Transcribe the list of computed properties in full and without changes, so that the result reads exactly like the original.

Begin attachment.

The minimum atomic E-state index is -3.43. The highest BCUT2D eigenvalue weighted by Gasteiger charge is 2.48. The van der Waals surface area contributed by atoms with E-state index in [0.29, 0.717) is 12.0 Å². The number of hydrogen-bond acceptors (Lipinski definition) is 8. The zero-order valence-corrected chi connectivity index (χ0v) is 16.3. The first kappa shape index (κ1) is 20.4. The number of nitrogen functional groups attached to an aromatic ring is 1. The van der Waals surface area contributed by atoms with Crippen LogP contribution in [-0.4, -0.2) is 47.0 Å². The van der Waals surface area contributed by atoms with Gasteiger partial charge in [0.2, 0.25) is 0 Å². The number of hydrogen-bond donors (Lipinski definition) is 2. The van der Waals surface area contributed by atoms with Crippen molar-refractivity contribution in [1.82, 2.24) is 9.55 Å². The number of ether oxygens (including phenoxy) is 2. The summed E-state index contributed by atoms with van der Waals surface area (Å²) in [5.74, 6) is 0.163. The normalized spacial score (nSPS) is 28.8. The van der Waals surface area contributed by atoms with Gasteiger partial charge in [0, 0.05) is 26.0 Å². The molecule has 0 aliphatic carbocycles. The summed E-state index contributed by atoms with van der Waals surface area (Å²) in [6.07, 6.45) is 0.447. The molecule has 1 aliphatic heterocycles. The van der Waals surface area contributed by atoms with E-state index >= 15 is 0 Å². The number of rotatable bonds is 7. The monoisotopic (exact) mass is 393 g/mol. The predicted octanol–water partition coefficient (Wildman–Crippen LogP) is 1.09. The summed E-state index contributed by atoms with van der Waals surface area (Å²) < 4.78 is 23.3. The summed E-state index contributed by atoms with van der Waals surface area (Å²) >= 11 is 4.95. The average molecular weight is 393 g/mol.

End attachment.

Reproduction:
The minimum atomic E-state index is -3.43. The highest BCUT2D eigenvalue weighted by Gasteiger charge is 2.48. The van der Waals surface area contributed by atoms with E-state index in [0.29, 0.717) is 12.0 Å². The number of hydrogen-bond acceptors (Lipinski definition) is 8. The zero-order valence-corrected chi connectivity index (χ0v) is 16.3. The first kappa shape index (κ1) is 20.4. The number of nitrogen functional groups attached to an aromatic ring is 1. The van der Waals surface area contributed by atoms with Crippen LogP contribution in [-0.4, -0.2) is 47.0 Å². The van der Waals surface area contributed by atoms with Gasteiger partial charge in [0.2, 0.25) is 0 Å². The number of hydrogen-bond donors (Lipinski definition) is 2. The van der Waals surface area contributed by atoms with Crippen molar-refractivity contribution in [1.82, 2.24) is 9.55 Å². The number of ether oxygens (including phenoxy) is 2. The summed E-state index contributed by atoms with van der Waals surface area (Å²) in [5.74, 6) is 0.163. The normalized spacial score (nSPS) is 28.8. The van der Waals surface area contributed by atoms with Gasteiger partial charge in [0, 0.05) is 26.0 Å². The molecule has 0 aliphatic carbocycles. The summed E-state index contributed by atoms with van der Waals surface area (Å²) in [6.07, 6.45) is 0.447. The molecule has 1 aliphatic heterocycles. The van der Waals surface area contributed by atoms with E-state index >= 15 is 0 Å². The number of rotatable bonds is 7. The monoisotopic (exact) mass is 393 g/mol. The predicted octanol–water partition coefficient (Wildman–Crippen LogP) is 1.09. The summed E-state index contributed by atoms with van der Waals surface area (Å²) < 4.78 is 23.3. The summed E-state index contributed by atoms with van der Waals surface area (Å²) >= 11 is 4.95. The average molecular weight is 393 g/mol.